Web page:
BWW Review: THE WILD PARTY ~ Banned in Boston (1928), Red Hot In Phoenix (2018)
To be banned in Boston has always been a guarantee of literary success. That was the case for Joseph Moncure March's narrative poem, THE WILD PARTY, about the torrid and fatal affair of two vaudevillians, Queenie the dancer and Burrs the clown. Queenie is a stand-by-your man kind of girl, weathering Burrs' violence, who decides to shake things up with a party of peers. Enter a rainbow of Roaring Twenties archetypes, including a dashing Kate and her escort, Mr. Black, whereupon a whole new chemistry unfolds.
Published in 1928, March's work has endured, gifted with a revival in Art Spiegelman's 1994 illustrated edition, The Lost Classic.
To be sure, THE WILD PARTY is pulp poetry, fortified by its rhythmic beat and rhyming and its lusty content. It is relatively tame fare today but no less juicy in the more successful of its adaptations, the 2000 musical by Andrew Lippa (Big Fish, I Am Harvey Milk, The Addams Family).
A/C Theatre Company, which has been making its mark in local theatre with a series of solid productions of alternative and unconventional works (Murder Ballad, Hedwig and the Angry Inch, Gunmetal Blues) has taken Lippa's work off the shelf and breathed life into it with sharply defined performances by Alanna Kalbfleisch (Queenie), Joshua Vern (Burrs), Ayanna Le Andre (Kate), and Shawn Hansen (Black).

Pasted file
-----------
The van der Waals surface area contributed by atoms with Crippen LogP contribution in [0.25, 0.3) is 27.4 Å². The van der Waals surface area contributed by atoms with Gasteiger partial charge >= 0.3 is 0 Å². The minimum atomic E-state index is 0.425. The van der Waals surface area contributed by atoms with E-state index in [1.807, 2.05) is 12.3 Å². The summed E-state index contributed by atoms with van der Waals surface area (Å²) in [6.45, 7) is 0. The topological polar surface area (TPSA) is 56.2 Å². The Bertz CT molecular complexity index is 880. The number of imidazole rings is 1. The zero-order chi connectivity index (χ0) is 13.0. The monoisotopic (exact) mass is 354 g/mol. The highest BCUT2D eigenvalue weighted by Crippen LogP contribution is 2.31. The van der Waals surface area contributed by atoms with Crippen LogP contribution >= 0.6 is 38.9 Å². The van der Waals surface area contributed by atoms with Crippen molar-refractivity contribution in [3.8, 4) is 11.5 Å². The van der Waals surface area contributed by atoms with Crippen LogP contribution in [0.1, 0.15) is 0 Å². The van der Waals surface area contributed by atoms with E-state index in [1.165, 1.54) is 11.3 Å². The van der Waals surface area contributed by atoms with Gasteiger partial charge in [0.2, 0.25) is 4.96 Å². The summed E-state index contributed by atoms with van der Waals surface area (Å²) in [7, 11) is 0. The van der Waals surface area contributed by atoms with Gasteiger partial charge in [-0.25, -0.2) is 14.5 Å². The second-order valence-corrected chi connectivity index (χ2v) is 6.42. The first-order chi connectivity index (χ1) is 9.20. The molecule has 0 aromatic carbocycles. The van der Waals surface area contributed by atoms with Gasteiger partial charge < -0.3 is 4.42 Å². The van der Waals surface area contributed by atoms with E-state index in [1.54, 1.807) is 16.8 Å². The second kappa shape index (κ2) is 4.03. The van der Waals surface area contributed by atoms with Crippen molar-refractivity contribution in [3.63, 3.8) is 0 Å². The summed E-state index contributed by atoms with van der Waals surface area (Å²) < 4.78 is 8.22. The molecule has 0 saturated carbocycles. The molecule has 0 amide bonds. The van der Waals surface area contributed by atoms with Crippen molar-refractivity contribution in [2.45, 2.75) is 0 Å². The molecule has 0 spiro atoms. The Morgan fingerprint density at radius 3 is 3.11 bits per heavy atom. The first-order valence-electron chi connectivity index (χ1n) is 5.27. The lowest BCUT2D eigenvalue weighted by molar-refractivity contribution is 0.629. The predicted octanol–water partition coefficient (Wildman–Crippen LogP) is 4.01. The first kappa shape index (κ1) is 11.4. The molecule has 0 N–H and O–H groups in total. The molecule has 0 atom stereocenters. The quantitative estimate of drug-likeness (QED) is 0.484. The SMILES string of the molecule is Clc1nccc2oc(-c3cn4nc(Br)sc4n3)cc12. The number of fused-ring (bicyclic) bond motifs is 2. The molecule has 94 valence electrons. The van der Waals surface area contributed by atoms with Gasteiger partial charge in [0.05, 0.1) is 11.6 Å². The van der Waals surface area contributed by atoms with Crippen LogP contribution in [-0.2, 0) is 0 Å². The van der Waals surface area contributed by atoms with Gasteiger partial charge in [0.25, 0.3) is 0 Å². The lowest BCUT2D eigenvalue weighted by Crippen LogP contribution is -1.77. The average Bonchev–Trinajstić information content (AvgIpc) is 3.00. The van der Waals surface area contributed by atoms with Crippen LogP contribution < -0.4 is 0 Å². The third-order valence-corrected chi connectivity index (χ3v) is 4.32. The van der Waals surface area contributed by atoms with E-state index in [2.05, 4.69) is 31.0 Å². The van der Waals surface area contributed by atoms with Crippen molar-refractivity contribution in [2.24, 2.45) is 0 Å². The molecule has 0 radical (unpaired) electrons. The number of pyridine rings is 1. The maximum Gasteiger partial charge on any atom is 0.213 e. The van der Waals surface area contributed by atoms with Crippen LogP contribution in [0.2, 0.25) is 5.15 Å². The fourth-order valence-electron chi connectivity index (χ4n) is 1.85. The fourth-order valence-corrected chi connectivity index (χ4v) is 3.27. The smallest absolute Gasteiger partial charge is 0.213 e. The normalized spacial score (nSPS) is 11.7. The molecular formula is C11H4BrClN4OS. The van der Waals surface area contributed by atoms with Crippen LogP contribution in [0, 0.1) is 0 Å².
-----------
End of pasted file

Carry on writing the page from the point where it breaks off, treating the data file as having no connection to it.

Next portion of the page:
Kalbfleisch's Queenie is Jean Harlow-blonde and alluring, restrained in her sexuality only by her ambivalence, vulnerability and desire for a saner relationship. Vern's Burrs epitomizes the insanely jealous fool who deteriorates into a jealously insane predator. Hansen's Mr. Black is the cool and clean antidote to Burrs, a man with caring instincts. Le Andre's Kate is the seductive siren, a lush with a voice that could bring the angels out of their clouds to partake a snort of coke.
If you thought it couldn't get much hotter in Phoenix (low 100's), director Robert Kolby Harper has turned up the heat with this scintillating edition of Lippa's musical, and his cast moves like feral beasts to the music of shadows and decadence (and conductor Steve Hilderbrand's perfectly tuned band). Take, for example, Sonia Rodriguez Wood's standout turn as the voluptuous lesbian, Madeline True, in an erotic rendition of An Old-Fashioned Love Story.
Wild party time is the sum, of booze-soaked reveries, rape and orgy, drugs, fisticuffs, and dancing to The Juggernaut, captured in the sensuous choreography of Katherine "Kat" Bailes, aptly named for the sinuous feline ballet she performs.
THE WILD PARTY: Torrid, decadent, and chaotic. Nothing much redeeming. But, wildly engaging in its delivery is this tribute to the roar of another decade and its edgy underbelly.
THE WILD PARTY runs through September 23rd at Phoenix Theatre's Hardes Theatre.
Poster credit to A/C Theatre Company